Even with the latest loss to the Diamondbacks, the Dodgers’ overall winning percentage of .705 has them on pace to win 114 games, putting them within striking distance of the record for most in a season, a mark shared by the 1906 Chicago Cubs and 2001 Seattle Mariners, who each won 116 games during their respective campaigns.
But let’s pump the brakes on the 2017 Dodgers being a super team, because while this team is very, very good, they aren’t nearly as dominant as other MLB teams throughout history.
They are the third-best hitting team according to OPS (.800) this season, creating runs at a rate that is 12 percent above average after accounting for league and score effects (112 wRC+). That’s good enough to rank second in the majors this season, but they are a distant second to the Houston Astros, who are in the lead for best-hitting team of all time (130 wRC+).
The Dodgers’ pitching is the best in baseball this season in terms of overall ERA (3.09, 24 percent lower than average) with the second-best FIP (3.46, 18 percent lower) in 2017. Yet those marks place them 12th and 5th all-time, respectively — high rankings to be sure, but not all-time, super-team great.
Their adjusted run differential per game (1.7 SRS) would rank seventh among the 11 MLB teams that have won at least 70 percent of their games, with both the 1906 Cubs and 2001 Mariners ahead of them in terms of dominating opponents. That’s a far cry from the 1939 New York Yankees, who went 106-45 that year, beating opponents by 2.4 adjusted runs per game.
And there is no guarantee the Dodgers reach the 113-win mark, which would give them a final regular season win percentage of 70 percent or more.
Using each team’s actual win percentage in the Log5 win expectancy formula, which gives a team’s probability of winning every game after adjusting for home-field advantage, and simulating the remainder of the Dodgers’ season, they can be expected to win an average of 114 games. In more than a third of these simulations (36 percent) they win at least 116 games and 25 percent of the time they finish with 117 wins or more. There is a 1-in-3 chance the team will win 112 games or fewer.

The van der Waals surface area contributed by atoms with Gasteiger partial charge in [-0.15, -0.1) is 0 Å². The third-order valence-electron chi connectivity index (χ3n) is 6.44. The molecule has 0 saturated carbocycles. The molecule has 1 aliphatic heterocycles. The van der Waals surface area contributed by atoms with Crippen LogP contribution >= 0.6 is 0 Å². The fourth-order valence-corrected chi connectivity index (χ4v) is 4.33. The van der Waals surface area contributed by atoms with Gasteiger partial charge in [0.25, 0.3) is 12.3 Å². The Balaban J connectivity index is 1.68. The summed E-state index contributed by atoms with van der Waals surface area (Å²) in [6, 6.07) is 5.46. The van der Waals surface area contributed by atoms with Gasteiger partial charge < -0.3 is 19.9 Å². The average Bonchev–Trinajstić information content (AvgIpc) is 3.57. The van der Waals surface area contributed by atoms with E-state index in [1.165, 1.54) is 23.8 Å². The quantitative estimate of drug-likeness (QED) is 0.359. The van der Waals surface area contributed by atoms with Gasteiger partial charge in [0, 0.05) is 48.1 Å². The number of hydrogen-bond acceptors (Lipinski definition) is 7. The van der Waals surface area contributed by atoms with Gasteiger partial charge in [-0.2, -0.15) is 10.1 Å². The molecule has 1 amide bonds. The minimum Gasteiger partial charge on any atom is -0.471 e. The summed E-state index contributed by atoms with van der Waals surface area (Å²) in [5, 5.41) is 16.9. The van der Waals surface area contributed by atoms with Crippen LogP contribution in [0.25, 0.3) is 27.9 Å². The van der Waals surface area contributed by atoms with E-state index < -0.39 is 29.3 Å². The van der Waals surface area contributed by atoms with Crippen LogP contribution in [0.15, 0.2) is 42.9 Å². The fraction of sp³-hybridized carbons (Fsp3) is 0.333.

But using a team’s real win percentage as a barometer of talent is flawed. A better estimate of a team’s future performance is their Pythagorean win percentage, which uses a team’s actual runs scored and allowed to derive how many games a team should win and lose.
It’s no surprise the Dodgers lead the league here, too, with their runs scored and allowed indicating they should have a 77-35 record, the best in baseball. If we use each team’s Pythagorean win percentage in the simulations, the Dodgers can be expected to win an average of 114 games, with a 22 percent chance at breaking the all-time wins record.
We can take this one step further and use the teams’ BaseRuns win percentage, a third-order winning percentage which takes into account a team’s performance without considering the sequencing to calculate expected runs scored and runs allowed. By this method, the Dodgers win an average of 114 games, with an 18 percent chance of at least a 117-win season.
There is no denying the Dodgers deserve to be the World Series favorite or that they are a fun team to watch during the regular season, but until they completely dominate their competition in every facet of the game, or set the record for wins, they don’t deserve to be called a super team.
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